OK, let’s get the scary facts out of the way first. According to research*, vans get broken into every 23 minutes and 50% of tradespeople have been a victim of van crime on more than one occasion. So, if you haven’t, maybe it’s time to think about tooling up your van insurance. Here’s our tool insurance guide.
What is tool insurance?
Basically, tool insurance will cover theft of your kit and the cost of replacing it. So that can be everything from handheld to power and non-power tools, plant equipment and even kit you might have borrowed. It can also cover accidental damage as well as damage from fire, flood or being in a traffic accident.
Do you really need It?
We get that it’s another expense to think about and many of us see any type of insurance as virtually burning money if you never end up making a claim. But if you get unlucky and you haven’t got the tools of your trade, you’re pretty much scuppered. Then there’s all the expense of replacing them – even worse if you have costly specialist equipment that’s gone walkabout. And if you can’t afford to replace them quickly that could mean lost business.
Tool insurance means you can replace your tools quicker and get back to work faster.
Check your other insurance policies first
It’s worth a quick check. You might already be covered on another insurance policy so make sure you’re not doubling up. Your van insurance may include cover for stolen possessions up to a certain amount, but it may not offer cover for goods used in business. But as always, check the detail thoroughly as you might not have the level of cover you really need.
Getting started with tool insurance
In most cases cover for your tools is offered as an add-on as part of a public liability, specialist tradesman or van insurance policy. Or you can opt for a dedicated tool insurance policy. Whether it’s cheaper to buy it separately or as an add on will take a bit of Googling or phoning around. The level of cover you’ll need will depend on what you use your van for, and the type of tools you’re insuring.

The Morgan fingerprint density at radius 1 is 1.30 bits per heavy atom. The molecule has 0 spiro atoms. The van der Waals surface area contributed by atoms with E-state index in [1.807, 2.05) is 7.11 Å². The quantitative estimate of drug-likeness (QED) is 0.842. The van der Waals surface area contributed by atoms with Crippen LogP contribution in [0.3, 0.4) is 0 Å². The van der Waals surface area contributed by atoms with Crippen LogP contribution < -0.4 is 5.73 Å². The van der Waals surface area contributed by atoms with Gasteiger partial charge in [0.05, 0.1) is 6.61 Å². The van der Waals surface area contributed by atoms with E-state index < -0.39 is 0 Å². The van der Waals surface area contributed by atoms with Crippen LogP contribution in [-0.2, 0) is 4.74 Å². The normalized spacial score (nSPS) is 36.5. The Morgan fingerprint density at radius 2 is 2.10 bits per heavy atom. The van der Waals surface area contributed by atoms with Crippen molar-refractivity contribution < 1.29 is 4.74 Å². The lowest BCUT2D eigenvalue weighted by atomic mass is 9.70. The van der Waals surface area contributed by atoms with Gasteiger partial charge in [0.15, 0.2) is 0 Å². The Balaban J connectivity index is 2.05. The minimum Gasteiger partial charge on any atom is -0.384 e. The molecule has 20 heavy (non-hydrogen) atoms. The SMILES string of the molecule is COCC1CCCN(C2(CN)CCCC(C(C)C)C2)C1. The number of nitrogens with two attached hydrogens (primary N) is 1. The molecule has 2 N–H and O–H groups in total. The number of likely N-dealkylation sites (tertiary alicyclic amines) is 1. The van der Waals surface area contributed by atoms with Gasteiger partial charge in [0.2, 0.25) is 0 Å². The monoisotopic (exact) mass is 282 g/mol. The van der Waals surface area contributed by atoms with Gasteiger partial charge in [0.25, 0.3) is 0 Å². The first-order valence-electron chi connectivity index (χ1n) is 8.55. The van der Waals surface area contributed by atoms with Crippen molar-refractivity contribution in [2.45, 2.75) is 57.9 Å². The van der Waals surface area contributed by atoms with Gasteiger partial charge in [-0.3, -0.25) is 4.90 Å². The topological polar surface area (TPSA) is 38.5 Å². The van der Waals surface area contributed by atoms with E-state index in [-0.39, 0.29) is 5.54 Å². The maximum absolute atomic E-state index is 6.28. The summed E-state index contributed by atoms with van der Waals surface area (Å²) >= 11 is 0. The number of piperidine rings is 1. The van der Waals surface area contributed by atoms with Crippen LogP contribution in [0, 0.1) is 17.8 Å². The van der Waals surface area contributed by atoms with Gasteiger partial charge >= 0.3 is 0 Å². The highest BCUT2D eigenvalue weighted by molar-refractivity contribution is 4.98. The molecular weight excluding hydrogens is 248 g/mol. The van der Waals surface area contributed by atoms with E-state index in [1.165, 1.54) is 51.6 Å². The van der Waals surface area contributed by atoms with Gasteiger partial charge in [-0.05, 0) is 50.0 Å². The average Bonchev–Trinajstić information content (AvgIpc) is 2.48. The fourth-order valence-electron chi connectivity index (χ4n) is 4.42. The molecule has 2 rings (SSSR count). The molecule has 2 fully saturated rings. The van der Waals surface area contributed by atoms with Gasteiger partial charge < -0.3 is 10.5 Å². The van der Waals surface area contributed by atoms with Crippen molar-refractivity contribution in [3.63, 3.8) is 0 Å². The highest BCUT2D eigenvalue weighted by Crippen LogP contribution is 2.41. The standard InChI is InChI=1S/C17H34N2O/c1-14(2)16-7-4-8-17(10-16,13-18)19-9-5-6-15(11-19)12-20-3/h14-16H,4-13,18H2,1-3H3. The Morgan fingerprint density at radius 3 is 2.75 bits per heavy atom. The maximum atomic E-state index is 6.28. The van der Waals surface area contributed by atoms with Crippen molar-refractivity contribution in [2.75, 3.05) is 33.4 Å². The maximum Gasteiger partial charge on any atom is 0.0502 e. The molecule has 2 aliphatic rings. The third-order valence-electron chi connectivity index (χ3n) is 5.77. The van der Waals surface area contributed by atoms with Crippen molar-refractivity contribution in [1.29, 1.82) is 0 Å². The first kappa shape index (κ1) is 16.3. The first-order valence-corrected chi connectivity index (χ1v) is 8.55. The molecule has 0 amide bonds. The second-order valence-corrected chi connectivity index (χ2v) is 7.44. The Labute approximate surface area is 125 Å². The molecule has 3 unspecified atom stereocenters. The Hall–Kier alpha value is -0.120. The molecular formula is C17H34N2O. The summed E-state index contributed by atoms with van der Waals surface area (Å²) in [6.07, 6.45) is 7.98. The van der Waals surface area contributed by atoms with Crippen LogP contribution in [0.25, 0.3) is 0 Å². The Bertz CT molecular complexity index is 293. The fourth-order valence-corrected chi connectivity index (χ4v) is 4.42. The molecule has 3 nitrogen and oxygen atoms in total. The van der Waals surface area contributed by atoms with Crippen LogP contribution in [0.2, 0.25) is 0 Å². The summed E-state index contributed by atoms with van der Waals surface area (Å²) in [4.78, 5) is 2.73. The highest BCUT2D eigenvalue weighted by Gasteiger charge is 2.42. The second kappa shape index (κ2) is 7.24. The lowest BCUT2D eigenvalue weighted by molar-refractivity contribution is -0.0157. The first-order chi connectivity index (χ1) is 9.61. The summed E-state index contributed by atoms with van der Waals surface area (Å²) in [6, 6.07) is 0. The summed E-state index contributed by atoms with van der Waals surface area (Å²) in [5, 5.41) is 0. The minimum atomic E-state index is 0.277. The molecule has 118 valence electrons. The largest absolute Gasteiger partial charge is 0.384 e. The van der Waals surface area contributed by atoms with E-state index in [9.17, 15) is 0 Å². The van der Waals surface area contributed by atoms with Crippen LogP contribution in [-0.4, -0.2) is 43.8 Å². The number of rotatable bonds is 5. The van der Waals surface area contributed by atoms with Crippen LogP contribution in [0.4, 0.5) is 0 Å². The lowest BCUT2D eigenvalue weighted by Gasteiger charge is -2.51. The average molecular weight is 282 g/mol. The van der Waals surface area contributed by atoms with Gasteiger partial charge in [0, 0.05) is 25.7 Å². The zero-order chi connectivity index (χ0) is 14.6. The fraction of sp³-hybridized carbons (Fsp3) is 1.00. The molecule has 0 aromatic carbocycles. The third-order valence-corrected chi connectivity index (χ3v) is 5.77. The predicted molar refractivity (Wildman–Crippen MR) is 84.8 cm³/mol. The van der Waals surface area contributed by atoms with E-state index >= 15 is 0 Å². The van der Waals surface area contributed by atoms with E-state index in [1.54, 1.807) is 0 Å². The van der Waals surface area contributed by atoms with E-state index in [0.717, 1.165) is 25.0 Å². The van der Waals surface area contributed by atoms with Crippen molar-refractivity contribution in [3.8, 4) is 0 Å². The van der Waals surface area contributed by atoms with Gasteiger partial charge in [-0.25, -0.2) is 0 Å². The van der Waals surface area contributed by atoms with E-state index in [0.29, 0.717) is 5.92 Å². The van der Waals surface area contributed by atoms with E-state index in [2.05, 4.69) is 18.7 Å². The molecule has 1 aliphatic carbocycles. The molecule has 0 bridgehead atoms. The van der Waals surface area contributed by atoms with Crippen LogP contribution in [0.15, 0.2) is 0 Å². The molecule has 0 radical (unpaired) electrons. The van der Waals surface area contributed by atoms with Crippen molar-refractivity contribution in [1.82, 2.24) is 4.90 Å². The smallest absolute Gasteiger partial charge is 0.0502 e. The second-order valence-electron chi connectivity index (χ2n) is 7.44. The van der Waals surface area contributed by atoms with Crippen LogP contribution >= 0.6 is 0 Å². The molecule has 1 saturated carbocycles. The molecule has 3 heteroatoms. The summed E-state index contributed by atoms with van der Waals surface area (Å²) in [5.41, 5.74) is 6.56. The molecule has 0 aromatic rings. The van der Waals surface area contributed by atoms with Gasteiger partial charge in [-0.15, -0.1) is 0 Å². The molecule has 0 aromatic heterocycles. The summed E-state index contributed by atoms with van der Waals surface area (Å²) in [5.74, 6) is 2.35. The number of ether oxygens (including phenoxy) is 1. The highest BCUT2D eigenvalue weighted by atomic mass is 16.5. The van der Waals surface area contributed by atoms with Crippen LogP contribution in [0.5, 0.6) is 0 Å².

Make sure you’re properly covered
Don’t under-insure – It’s a common mistake. A surprising number of people deliberately do this to reduce their premiums believing they will still get the full cost of the tools paid back. Sadly not! Say your tools are worth £2000 but you value them at £1000, if they all end up getting stolen you will only get what you said the tools were worth, not the full amount. You simply won’t have paid enough premiums to cover the larger cost.
‘New for old’ cover. And following on from the point above, make sure your policy gives you ‘new for old’ cover. Otherwise you may well end up getting only the depreciated value for your tools, rather than the actual price you originally paid for them.
Exclusions – Always check your policy for exclusions. A good example is that it might not cover your tools being left in your van overnight. If it’s a pain to unload every evening you should really consider this.
Excess – Check the excess. A high voluntary excess will cut your premium costs, but if that amount is higher than the replacement cost, is it worth it?
What level of cover can I get?
Naturally policies will differ from each other so check the details, but some of the things you can get cover for include:
- Cost of replacement – from £1,000 to £10,000
- Protection for your tools overnight with 24/7 cover
- EU cover
- Cover at home as well in the workplace
- ‘Tools in transit’ cover for reassurance when you’re on the road
Tips to keep your tools safe
The harder you make it for your tools to be got at, the less likely thieves are to make off with them. There are a few simple steps you can take to protect your tools and also to help recover them should they be stolen:
- Take a photo of your tools – helps identify them if they’re found by the police
- Personalise or mark your tools – etch your name on them or mark with bright paint to make them much more identifiable
- Serial numbers – keep a note just in case
- Stickers – advertise the fact your tools are marked to warn off any would-be-thieves
- Receipts – keep hold of receipts for any new tools you buy. That way you have hard proof of purchase should they get stolen
- Invisible pens and security marking systems – use them on expensive kit to increase your chances of getting them back if they’re stolen
- If you can, don’t leave your tools in the van overnight
For more tips on keeping your van secure take a look at our Van Security Guide.
*Sources: RAC, BBC.
When you want extra guidance, feel free to talk to our specialist dealer partners. They supply thousands of vans every year and with all their experience they’ll always be happy to help.